Study in Israel
|23 Av 5761 07:41Sunday August 12, 2001|
Those Magnificent Turks in Their Flying Machines
By Arieh O'Sullivan
(June 28) - The re-enactment of the doomed Istanbul-Cairo expedition of 1914 has kindled renewed interest in early aviation.
Ottoman aviator First Lieutenant Nuri Bey was in the midst of a gala reception in Damascus on a windy February day in 1914. He and fellow aviator Captain Fethi Bey were piloting two monoplanes on a historic 2,370-kilometer expedition from Istanbul to Cairo that was going to prove to the rest of the world that the Turks were just as skilled as the Europeans and aspired to be ranked among the harbingers of aviation history.
Suddenly, a telegram came for Nuri Bey telling him that his partner, who had left earlier in the day for Jaffa, had crashed coming off the Golan Heights near the Sea of Galilee. Capt. Fethi Bey and his co-pilot Sadik Bey were both killed.
Nuri Bey mourned as they were brought to Damascus and buried. Inexperienced, yet spurred on by a wave of jingoistic fervor sweeping the empires early in the last century, Nuri Bey decided to push on for the glory of the Ottomans, for the glory of Islam.
He never made it to Cairo. He crashed and drowned off Jaffa.
The heroism and exploits of that doomed expedition soon became a legend. Nuri Bey was buried alongside his fellow aviators in Damascus. A monument was erected at the site of the crash near the Sea of Galilee. Money was raised and eventually an Ottoman monoplane completed the trip in the spring of 1914.
But aviation's "year of innocence" came to a sudden end in August of 1914 with the eruption of the Great War. Planes became tools of combat instead of the near mythical objects of fantastic passion. Heroes were a dime a dozen as millions went to battle. The marble monument to the first aviators to fall in the Middle East was soon forgotten and neglected.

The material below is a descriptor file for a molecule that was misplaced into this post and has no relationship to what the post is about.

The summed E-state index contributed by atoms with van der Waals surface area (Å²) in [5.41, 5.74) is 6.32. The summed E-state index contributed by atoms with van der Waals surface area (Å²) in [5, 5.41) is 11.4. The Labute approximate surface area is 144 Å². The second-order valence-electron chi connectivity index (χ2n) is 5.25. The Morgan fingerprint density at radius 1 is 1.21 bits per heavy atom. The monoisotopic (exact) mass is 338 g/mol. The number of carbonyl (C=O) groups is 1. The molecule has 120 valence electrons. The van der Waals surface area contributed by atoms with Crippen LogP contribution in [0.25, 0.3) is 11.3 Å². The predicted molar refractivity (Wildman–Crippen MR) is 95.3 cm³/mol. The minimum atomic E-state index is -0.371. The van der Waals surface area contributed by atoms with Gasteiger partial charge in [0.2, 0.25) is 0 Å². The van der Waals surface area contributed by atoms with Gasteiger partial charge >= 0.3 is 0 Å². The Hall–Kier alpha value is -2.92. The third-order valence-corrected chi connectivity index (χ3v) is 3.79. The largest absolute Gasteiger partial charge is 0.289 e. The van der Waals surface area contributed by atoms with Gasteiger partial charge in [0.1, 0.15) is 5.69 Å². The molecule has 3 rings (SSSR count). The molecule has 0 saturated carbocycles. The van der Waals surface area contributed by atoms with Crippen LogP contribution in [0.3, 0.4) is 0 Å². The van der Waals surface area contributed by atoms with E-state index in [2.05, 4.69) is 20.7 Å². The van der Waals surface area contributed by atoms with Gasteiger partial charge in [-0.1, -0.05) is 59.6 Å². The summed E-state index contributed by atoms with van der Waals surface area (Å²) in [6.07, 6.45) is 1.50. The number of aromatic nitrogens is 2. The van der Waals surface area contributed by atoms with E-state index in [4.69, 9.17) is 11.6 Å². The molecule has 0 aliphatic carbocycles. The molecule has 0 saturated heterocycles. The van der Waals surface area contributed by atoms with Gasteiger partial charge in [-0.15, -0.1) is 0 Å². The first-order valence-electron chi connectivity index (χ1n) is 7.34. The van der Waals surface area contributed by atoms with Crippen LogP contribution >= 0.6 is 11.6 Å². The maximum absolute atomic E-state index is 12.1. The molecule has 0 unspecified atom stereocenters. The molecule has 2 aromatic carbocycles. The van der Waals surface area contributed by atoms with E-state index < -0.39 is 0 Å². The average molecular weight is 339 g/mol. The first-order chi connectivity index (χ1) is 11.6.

Now, 87 years later, Turkish historians and aviators are retracing that historic Istanbul-Cairo expedition in two replicas of the Bleriot XI monoplanes which took over a year to construct.
The project is called Golden Wings. It set out from Istanbul on May 20, and reached its final destination in Egypt this week. Last week it passed through Israel after flying in from Beirut, Damascus and Amman. It is the first ever re-enacted aviation event in the region.
"I'm not sure whether this is an aeronautic happening, a PR event or a cultural occasion," said Prof. Gideon Biger, chairman of the Israel Society for Military History at a symposium held at Tel Aviv University in honor of the event. "This expedition marked the first step by Turkey into the modern world. It also marked a new era for the Middle East."
As far as Turkey is concerned, this is not a re-enactment of a disappointment, but a tribute to the glory of early Ottoman aviation.
"We are not remembering a failure," said pilot Maj. Omer Demirayak. "We are just trying to commemorate the memory [of those aviators] and respecting the things that they did. That is our main concern. I really appreciate those guys. It was a great thing. Then, it was like going to the moon. That is why I feel great respect for them. That is why I am really proud to be a part of this project."